Parts of the United States are already reaching the point where individually owned businesses can no longer succeed. Other parts of the United States will eventually reach the same point. The feedback loop will continue until small businesses can only exist in the black market.

Written by Christopher Burg

December 29th, 2017 at 10:30 am

Increasing the Forced Labor Pool

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The Pentagon has begun pushing for a policy to require women to also register for the draft. Why would the United States even bother with continuing the draft now that it’s using mercenaries for so much of its fighting? Because mercenaries want to get paid and the Pentagon wants to have the option of free labor available to it:

Not surprisingly, the Pentagon, the report reminds us, wants the Service Program to continue indefinitely. No surprise there. But now, the Pentagon wants to expand draft registration so it can include millions of young people who had not previously been eligible.

This proposed change will be couched in a variety of irrelevant issues like “gender equality” and “women in combat.” At the heart of the matter, however, is the fact that the Pentagon wants an even larger list of potential forced laborers who can be paid below-market wages. In other words, draft registration offers — and has always offered — a list of people who can be forced to pay higher taxes in the form of mandatory “service”:

“Conscription is slavery,” Murray Rothbard wrote in 1973, and while temporary conscription is obviously much less bad — assuming one outlives the term of conscription — than many other forms of slavery, conscription is nevertheless a nearly-100-percent tax on the production of one’s mind and body. If one attempts to escape his confinement in his open-air military jail, he faces imprisonment or even execution in many cases.

When you stop paying a mercenary, they go home. When you enslave draft an individual and fail to pay them or pay them below the market rate, they can’t go home because they’ll be arrested for desertion. The other downside with mercenaries is that you can’t force them to do anything. They’re contracted for a specific type of work. Drafted individuals, on the other hand, can be forced to perform any task:

Should the American state decide that it’s necessary to finally make use of the Selective Service lists, the new draftees won’t be people sent to carry rifles on the front lines. The military doesn’t want poorly trained conscripts in combat, anyway. But this fact by no means precludes the potential usefulness of conscription to the federal government.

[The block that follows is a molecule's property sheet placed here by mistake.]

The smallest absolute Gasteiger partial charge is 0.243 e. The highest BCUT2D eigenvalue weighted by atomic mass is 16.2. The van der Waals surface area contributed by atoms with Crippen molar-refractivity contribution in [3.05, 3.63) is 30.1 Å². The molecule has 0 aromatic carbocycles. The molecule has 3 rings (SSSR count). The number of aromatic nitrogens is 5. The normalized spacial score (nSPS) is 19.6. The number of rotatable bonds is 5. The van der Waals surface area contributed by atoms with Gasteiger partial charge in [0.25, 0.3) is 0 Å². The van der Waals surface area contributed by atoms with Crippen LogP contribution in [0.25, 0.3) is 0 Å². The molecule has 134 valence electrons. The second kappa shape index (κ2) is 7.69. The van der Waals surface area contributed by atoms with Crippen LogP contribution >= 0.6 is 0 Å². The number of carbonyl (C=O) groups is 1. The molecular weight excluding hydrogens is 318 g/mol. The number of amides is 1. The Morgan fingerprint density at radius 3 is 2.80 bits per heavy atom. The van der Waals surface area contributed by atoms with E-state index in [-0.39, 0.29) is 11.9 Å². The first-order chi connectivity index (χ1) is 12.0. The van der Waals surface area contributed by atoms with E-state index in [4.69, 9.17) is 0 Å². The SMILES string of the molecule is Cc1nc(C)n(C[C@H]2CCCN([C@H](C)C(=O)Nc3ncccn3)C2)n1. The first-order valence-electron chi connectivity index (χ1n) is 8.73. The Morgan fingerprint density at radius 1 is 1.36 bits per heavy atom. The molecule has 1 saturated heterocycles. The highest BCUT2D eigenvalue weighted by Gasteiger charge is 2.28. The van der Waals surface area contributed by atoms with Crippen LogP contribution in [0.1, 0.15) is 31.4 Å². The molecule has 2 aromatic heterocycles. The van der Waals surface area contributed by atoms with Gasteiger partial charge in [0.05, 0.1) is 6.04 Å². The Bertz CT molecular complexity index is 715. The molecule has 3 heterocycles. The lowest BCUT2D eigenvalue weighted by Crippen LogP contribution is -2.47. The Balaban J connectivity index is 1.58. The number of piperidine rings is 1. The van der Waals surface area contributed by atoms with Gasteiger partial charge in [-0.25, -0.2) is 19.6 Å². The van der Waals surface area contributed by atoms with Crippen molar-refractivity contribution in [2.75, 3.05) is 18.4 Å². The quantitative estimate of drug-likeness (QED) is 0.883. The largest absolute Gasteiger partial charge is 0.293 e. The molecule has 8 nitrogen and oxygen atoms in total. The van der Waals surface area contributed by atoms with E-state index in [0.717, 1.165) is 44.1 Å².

What the US state does want — especially in case of dropping revenues due to economic crisis — is cheap labor to build military bases, drive trucks, prepare food, load cargo, mop floors, and perform the countless non-combat tasks that are required to further expand military prerogatives both at home and abroad. Yes, the US government can pay people to do all those things now. But conscripts could be much cheaper.

The Pentagon can have its cake and eat it too. By paying mercenaries to fight its wars, the Pentagon can have access to professional soldiers. By drafting people into slavery, the Pentagon can save money by having the infrastructure required to fight the war built for less than the market going rate.

Requiring women to register for the draft would offer the Pentagon an even larger pool of potential slave laborers, which would give it the option to expand itself further than it currently could without having to invest a lot more money.

Written by Christopher Burg

October 31st, 2017 at 10:30 am

Corporate Welfare Commission Decides Cheap Solar Panels Are Bad

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Big corporations tend to be very friendly with big government because big government can help them monopolize their market. While this process of monopolization is bad for consumers, neither the government nor the corporations that have allied themselves with it give a damn. For example, solar power has become increasingly viable over the years thanks to cheap solar panels. However, these cheap panels are being produced overseas, where the lack of government restrictions makes it more viable to make cheap products. To compensate domestic solar panel manufacturers for the restrictions it put in place, the Corporate Welfare Commission, sometimes mistakenly referred to as the International Trade Commission (ITC), has ruled that overseas panels are a threat to domestic manufacturers:

On Friday, the International Trade Commission (ITC) sided with bankrupt solar panel manufacturer Suniva, voting 4-0 that cheap imported solar panels and modules have harmed domestic panel manufacturers.

The commission now has until November to send recommendations on remedies to President Trump, who will be responsible for either setting a tariff on imported solar materials or finding some other remedy. Given Trump’s promises to bolster American manufacturing, it’s likely that he’ll favor restrictions on solar panel imports.

I’m sure the ITC will settle on a tariff because the other remedy, removing government created restrictions from domestic manufacturers, is unthinkable. What does this mean for consumers? It means us consumers will be paying more for solar panels. This is a bit ironic since the government dumped so much money into encouraging manufacturers to make solar panels affordable in the first place. But what government giveth, government taketh away. It may favor cheap solar panels today and oppose them tomorrow.

Written by Christopher Burg

September 26th, 2017 at 10:30 am